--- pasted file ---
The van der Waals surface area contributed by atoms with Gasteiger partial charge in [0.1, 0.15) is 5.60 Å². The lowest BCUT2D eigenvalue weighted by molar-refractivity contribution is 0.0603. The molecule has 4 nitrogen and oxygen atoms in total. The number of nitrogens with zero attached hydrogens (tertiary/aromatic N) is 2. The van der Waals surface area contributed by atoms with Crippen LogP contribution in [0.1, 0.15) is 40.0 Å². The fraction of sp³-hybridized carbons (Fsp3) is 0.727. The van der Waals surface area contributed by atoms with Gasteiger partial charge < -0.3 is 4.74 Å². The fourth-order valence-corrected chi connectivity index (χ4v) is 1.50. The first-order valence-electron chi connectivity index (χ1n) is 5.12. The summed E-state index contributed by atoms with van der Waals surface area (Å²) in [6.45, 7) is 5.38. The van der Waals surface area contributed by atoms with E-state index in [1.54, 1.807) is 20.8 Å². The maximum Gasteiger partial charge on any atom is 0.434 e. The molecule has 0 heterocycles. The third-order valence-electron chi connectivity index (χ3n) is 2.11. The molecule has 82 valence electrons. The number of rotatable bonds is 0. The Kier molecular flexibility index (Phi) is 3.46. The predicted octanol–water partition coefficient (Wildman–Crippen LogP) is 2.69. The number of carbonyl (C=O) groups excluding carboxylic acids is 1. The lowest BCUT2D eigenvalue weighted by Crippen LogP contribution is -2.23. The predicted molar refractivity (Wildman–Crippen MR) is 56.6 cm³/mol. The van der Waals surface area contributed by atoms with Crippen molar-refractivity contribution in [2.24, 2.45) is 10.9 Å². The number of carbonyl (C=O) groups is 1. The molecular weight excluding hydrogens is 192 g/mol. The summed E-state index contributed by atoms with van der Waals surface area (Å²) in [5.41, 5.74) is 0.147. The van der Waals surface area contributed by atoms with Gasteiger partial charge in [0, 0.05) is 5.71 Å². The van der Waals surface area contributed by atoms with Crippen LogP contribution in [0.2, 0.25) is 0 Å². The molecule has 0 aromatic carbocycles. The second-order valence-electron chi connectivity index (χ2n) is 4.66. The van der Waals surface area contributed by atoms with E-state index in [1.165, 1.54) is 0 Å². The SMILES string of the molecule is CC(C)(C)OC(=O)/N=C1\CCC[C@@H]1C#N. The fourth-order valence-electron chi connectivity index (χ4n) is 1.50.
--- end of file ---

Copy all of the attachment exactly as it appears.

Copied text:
The van der Waals surface area contributed by atoms with Gasteiger partial charge in [0.1, 0.15) is 5.60 Å². The lowest BCUT2D eigenvalue weighted by molar-refractivity contribution is 0.0603. The molecule has 4 nitrogen and oxygen atoms in total. The number of nitrogens with zero attached hydrogens (tertiary/aromatic N) is 2. The van der Waals surface area contributed by atoms with Crippen LogP contribution in [0.1, 0.15) is 40.0 Å². The fraction of sp³-hybridized carbons (Fsp3) is 0.727. The van der Waals surface area contributed by atoms with Gasteiger partial charge < -0.3 is 4.74 Å². The fourth-order valence-corrected chi connectivity index (χ4v) is 1.50. The first-order valence-electron chi connectivity index (χ1n) is 5.12. The summed E-state index contributed by atoms with van der Waals surface area (Å²) in [6.45, 7) is 5.38. The van der Waals surface area contributed by atoms with E-state index in [1.54, 1.807) is 20.8 Å². The maximum Gasteiger partial charge on any atom is 0.434 e. The molecule has 0 heterocycles. The third-order valence-electron chi connectivity index (χ3n) is 2.11. The molecule has 82 valence electrons. The number of rotatable bonds is 0. The Kier molecular flexibility index (Phi) is 3.46. The predicted octanol–water partition coefficient (Wildman–Crippen LogP) is 2.69. The number of carbonyl (C=O) groups excluding carboxylic acids is 1. The lowest BCUT2D eigenvalue weighted by Crippen LogP contribution is -2.23. The predicted molar refractivity (Wildman–Crippen MR) is 56.6 cm³/mol. The van der Waals surface area contributed by atoms with Crippen molar-refractivity contribution in [2.24, 2.45) is 10.9 Å². The number of carbonyl (C=O) groups is 1. The molecular weight excluding hydrogens is 192 g/mol. The summed E-state index contributed by atoms with van der Waals surface area (Å²) in [5.41, 5.74) is 0.147. The van der Waals surface area contributed by atoms with Gasteiger partial charge in [0, 0.05) is 5.71 Å². The van der Waals surface area contributed by atoms with Crippen LogP contribution in [0.2, 0.25) is 0 Å². The molecule has 0 aromatic carbocycles. The second-order valence-electron chi connectivity index (χ2n) is 4.66. The van der Waals surface area contributed by atoms with E-state index in [1.165, 1.54) is 0 Å². The SMILES string of the molecule is CC(C)(C)OC(=O)/N=C1\CCC[C@@H]1C#N. The fourth-order valence-electron chi connectivity index (χ4n) is 1.50.